Education That Unites Future Doctors and Nurses
As part of the new curricula for doctors and physicians, Dr. Steven T. DeKosky, vice president and dean of the School of Medicine; and Dorrie K. Fontaine, dean of the School of Nursing, have partnered to establish interprofessional educational experiences for medical and nursing students. Their goal is to encourage collaborative patient care by cultivating shared knowledge and attitudes through course work, clinical training, and community service projects.
One workshop, for example, immerses nursing and medical students in the difficult conversations surrounding end-of-life care. Students learn the importance of team-based care as they participate in mock cases that replicate the dilemmas that families face.
In May 2011, the Josiah Macy Jr. Foundation awarded the Schools of Medicine and Nursing a $746,000 grant to introduce teamwork training in additional simulated clinical settings. Led by Dr. Valentina Brashers, professor of nursing, the grant will also support the development and implementation of new faculty training programs, simulated cases and course work, and new assessment tools for evaluating interprofessional education competencies.
Such innovative programs are, in part, responsible for the Schools of Medicine and Nursing moving up in the U.S. News & World Report rankings of graduate schools. The School of Medicine's ranking in research moved up three spots, to twenty-second place, while its primary care program rose to twentieth. The School of Nursing's graduate program is now ranked fifteenth in the nation, its Ph.D. program ranked tenth, and its clinical nursing specialist program in psychiatric/mental health was ranked eighth.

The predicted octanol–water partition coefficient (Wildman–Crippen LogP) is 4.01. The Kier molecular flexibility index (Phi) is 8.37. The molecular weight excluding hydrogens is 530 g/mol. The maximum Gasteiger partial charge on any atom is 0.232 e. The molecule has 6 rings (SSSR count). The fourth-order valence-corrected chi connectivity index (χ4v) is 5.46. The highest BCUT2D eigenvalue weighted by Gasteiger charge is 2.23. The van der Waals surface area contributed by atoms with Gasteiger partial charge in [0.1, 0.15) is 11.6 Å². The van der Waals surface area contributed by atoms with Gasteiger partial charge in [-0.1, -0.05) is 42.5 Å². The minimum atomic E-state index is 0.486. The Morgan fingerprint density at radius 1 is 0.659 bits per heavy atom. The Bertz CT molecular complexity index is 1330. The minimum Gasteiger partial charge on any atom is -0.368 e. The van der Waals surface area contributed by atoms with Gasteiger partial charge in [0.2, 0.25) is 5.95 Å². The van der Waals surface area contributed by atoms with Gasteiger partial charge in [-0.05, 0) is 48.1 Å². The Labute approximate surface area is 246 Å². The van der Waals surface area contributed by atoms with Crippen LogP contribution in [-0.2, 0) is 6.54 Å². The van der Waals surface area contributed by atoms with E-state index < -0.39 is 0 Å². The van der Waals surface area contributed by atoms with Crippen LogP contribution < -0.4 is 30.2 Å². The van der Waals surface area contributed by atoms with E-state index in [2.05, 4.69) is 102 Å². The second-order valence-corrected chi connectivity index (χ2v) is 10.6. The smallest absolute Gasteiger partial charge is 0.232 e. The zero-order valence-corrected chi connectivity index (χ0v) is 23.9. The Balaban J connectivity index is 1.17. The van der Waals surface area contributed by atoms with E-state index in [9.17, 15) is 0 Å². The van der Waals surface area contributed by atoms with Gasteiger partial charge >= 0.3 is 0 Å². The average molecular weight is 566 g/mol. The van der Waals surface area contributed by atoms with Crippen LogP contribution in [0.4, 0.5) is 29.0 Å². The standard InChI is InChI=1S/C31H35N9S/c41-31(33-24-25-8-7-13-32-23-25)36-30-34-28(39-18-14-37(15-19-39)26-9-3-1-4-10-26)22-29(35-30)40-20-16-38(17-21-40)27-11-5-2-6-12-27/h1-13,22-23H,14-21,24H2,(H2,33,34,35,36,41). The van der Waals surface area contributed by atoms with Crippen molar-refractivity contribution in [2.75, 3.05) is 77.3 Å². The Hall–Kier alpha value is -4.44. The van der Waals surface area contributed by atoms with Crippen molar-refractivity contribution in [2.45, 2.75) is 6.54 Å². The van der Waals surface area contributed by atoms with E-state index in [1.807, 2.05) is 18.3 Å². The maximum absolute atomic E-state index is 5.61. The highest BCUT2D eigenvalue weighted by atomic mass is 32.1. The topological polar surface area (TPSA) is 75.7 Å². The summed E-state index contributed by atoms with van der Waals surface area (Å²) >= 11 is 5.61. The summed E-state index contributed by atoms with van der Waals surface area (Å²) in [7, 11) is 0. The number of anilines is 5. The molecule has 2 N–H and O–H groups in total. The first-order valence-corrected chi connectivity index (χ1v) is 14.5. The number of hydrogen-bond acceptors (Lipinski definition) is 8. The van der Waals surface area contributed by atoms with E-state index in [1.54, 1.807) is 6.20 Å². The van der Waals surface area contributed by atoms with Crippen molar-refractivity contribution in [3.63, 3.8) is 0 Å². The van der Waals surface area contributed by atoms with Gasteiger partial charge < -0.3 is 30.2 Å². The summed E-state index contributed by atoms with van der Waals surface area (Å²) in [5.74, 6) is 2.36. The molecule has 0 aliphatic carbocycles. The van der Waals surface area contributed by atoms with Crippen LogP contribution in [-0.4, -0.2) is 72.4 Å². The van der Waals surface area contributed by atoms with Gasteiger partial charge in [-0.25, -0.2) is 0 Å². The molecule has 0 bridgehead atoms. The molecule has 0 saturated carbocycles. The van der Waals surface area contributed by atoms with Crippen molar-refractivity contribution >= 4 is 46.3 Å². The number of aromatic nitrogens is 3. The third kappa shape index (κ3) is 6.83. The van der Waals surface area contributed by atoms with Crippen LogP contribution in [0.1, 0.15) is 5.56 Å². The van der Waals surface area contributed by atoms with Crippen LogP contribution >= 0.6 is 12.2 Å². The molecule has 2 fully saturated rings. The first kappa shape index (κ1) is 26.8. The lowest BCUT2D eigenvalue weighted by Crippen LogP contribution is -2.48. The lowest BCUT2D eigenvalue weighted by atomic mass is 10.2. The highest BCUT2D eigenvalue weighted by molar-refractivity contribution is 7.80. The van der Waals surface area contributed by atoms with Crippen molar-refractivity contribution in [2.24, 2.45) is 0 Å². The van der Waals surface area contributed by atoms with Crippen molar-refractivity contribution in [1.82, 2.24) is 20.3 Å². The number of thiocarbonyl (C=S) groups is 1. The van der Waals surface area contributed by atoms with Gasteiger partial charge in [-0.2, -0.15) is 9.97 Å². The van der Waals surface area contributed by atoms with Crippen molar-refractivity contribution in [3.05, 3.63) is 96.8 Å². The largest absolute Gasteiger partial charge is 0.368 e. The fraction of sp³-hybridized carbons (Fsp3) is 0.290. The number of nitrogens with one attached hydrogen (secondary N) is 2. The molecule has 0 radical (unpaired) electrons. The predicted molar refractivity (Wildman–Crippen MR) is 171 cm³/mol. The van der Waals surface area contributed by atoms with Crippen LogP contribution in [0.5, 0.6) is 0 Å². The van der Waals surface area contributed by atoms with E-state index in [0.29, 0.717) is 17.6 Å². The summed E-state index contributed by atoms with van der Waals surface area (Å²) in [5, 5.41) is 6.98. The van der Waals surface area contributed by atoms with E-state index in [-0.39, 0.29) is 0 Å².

Both the School of Medicine and the School of Nursing have opened new facilities that advance their educational goals. In October 2010, the School of Medicine dedicated the Claude Moore Medical Education Building, the most technologically advanced medical education facility in the nation. The five-story, 58,000-square-foot structure serves as the nucleus of the new Next Generation curriculum, which integrates basic and clinical sciences with an increased focus on clinical performance.
Now that the Claude Moore Nursing Education Building has opened, the School of Nursing has turned its attention to renovating McLeod Hall, which was built in 1972. In the summer of 2010, the school completed McLeod's first-floor renovations, with updated classrooms, a conference room, café, and offices for the Center for Nursing Historical Inquiry.